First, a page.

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Producer-Rapper Tre Ess Taps Into Socio-Political Turmoil on New EP

‘Sipping Off Troubled Waters’ features stories from India’s Red Corridor experiencing Naxalite and Maoist movements over shapeshifting hip-hop

Anurag Tagat Jun 09, 2020

Ranchi-based producer-rapper Tre Ess aka Sumit Singh Solanki. Photo: Sudhir Dasgupta

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On his second EP Sipping Off Troubled Waters, rapper-producer Sumit Singh Solanki aka Tre Ess says he wanted to give as much of a “multidimensional identity to the Jharkhandi people and places.”

The Ranchi-based artist presents his home state’s most longstanding issue of Naxal insurgency in a broader light, employing experimental hip-hop and the help of a few friends across eight tracks. He says, “I wanted to bring some of these stories to the forefront and let the people know how important it is to cover places like Jharkhand and Chhattisgarh. These two states along with Odisha are so important in running the metro cities but these people are often discriminated against.” Collaborators on Sipping Off Troubled Waters include Bengaluru rapper Smokey the Ghost, Mumbai hip-hop artist Gravity, New Delhi rapper Doperman and more.

In his process of figuring out the main concerns of the EP, Solanki ventured out to “the inner parts of Jharkhand where law enforcement isn’t too active.” He was interacting with people who were affected by and fighting as part of the Pathalgadi movement, which broadly concerns itself with tribal land rights and has led to violence and charges of sedition. The producer says, “Naxalism is one of the more obvious parts I wanted to touch upon but also people who are on the fence about it, like the first verse on ‘Troubled Waters.’ A lot of youngsters join these groups just for their own protection.”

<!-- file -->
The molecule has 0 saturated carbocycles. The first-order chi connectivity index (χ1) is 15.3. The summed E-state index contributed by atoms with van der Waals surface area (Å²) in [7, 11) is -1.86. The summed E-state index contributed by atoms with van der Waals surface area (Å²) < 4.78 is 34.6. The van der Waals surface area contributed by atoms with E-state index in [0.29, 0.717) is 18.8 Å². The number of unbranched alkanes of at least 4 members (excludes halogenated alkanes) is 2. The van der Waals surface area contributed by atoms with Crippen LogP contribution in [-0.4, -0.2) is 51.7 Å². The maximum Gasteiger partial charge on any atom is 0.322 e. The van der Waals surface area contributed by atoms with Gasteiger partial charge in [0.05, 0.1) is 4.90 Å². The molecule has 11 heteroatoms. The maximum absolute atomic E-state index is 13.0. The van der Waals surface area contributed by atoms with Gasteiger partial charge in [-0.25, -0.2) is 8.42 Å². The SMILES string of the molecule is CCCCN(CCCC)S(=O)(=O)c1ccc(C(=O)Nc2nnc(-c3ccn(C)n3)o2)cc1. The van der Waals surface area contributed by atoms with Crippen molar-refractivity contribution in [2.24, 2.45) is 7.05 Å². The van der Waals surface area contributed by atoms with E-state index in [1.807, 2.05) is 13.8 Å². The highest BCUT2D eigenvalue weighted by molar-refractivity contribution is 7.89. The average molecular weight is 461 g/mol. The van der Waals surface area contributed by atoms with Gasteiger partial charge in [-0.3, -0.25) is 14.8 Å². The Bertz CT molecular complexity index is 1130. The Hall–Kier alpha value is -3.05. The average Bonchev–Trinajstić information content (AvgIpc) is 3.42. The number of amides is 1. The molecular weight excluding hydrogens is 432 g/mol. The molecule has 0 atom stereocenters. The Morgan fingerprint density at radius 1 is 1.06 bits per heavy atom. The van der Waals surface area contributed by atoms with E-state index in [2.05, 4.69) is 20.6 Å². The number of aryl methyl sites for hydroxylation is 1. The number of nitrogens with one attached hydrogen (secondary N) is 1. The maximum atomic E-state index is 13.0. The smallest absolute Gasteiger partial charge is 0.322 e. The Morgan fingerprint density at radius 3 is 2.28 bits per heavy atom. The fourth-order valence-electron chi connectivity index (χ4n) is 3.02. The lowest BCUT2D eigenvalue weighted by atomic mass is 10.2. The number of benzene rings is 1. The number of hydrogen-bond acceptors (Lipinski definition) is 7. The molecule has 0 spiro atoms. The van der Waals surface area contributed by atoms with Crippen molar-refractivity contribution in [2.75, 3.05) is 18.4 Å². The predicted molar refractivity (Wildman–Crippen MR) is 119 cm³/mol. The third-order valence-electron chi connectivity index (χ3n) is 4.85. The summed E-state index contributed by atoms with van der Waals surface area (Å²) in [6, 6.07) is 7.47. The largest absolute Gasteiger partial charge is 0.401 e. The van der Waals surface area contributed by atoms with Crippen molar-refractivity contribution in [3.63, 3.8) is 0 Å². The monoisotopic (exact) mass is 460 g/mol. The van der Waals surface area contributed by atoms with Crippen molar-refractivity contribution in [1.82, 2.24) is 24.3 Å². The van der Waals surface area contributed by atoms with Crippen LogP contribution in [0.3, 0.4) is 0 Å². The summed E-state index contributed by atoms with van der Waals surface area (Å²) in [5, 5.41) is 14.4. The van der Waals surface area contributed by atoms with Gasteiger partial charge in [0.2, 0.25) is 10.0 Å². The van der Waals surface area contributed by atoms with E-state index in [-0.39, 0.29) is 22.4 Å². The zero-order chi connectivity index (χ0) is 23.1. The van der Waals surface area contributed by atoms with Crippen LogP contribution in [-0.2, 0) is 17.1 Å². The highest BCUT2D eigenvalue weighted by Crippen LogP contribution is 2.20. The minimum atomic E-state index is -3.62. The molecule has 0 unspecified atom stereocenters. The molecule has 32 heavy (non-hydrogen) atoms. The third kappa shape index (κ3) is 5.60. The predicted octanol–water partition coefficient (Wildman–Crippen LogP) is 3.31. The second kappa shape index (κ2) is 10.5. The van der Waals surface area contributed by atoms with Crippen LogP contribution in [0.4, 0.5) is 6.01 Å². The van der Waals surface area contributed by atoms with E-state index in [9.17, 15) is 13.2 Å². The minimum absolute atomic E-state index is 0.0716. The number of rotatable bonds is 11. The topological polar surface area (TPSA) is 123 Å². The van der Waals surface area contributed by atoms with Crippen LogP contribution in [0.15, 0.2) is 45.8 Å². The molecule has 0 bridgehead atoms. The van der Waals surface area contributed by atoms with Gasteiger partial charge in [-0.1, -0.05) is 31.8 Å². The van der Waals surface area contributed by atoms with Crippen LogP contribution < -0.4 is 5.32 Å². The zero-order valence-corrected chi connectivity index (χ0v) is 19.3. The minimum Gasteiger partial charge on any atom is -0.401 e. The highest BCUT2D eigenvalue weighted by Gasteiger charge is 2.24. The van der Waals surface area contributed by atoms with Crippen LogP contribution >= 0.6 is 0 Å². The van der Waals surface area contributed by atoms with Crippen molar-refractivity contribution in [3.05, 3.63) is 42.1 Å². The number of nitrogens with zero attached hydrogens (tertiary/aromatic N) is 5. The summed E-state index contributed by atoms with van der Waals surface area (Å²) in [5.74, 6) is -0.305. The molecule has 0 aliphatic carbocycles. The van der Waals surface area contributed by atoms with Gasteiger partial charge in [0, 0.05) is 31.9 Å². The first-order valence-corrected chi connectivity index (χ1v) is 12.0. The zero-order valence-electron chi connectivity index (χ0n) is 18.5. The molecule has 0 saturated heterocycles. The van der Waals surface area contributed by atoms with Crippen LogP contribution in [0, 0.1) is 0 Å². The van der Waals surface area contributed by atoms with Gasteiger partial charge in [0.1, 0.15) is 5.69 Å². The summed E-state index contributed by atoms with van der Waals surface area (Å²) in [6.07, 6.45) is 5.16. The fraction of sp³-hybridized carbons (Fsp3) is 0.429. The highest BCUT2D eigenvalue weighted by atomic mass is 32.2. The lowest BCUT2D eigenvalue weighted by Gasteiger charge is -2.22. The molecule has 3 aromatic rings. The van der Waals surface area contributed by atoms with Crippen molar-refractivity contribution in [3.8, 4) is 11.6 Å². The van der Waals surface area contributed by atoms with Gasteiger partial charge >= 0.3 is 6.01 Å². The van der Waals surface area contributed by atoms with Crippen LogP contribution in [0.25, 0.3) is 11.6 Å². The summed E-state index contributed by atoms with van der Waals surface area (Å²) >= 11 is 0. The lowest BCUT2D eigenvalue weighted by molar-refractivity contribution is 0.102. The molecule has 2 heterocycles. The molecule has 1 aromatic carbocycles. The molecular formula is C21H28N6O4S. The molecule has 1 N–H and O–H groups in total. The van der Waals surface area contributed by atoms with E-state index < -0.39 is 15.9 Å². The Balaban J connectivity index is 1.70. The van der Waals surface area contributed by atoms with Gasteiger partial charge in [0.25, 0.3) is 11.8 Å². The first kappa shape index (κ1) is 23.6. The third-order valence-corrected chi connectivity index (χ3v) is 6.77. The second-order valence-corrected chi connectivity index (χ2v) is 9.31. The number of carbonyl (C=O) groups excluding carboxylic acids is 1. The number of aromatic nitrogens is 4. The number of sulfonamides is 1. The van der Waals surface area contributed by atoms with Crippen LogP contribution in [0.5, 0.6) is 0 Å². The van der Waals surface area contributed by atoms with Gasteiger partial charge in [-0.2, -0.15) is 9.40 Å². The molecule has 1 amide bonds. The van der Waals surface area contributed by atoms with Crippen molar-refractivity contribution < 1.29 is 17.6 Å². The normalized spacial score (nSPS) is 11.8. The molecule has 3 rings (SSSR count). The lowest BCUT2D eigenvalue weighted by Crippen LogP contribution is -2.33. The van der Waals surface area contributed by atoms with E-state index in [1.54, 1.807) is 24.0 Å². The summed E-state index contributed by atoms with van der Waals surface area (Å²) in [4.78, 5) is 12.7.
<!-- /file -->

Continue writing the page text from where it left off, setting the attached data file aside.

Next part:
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Listen to “Fakir” below. 

The EP is certainly a different turn from the 2019 song “Dil Aziz,” produced with fellow Ranchi beatsmith The Mellow Turtle aka Rishab Lohia and featuring the splendid and powerful voices of Dheeraj Kumar Gupta and Subhash Bino. Solanki brings Dheeraj back for the groovy, lo-fi “Fakir.” The producer recounts, “I didn’t plan on having him on here because I never thought of involving him in the subject matters of the EP. He slid right in though.” That track, along with the buoyant percussion-heavy “What Do Kids Know,” touches upon parent-child relationships.

Elsewhere, Gravity punches hard with his verses on “Aparna,” which might be springy in its production but talks about corruption and takes the story of a woman who was “illegally detained” in Ranchi. Solanki adds, “This was an incredible story of perseverance and the fight that this woman put up. Every day they told her to confess to the crimes involving some IED explosions which was committed by a woman from the Naxals camps and all they knew was her name.”

In the midst of weaving in and out of gravely serious stories, there’s a personal matter that Solanki addresses on the noisy and lyrically unsparing “Mei X Superpower By 2020.” The producer describes the first half as an open letter to his mother, but also throws in the line “Play Rebecca Black at my funeral,” in a reference to the accidental star of the 2011 song “Friday.” Solanki adds with a laugh, “A lot of people said [that] was their favorite moment on the EP.”

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With the record released in March, a music video for “Fakir” was being planned but Solanki promises “tons of material coming out this year,” including a beat tape by July and another project launching in November that’s currently under wraps. “It’s going to be a busy year as long as no volcanoes start erupting next month,” he says.

Stream ‘Sipping Off Troubled Waters’ via Nrtya below. More platforms here.

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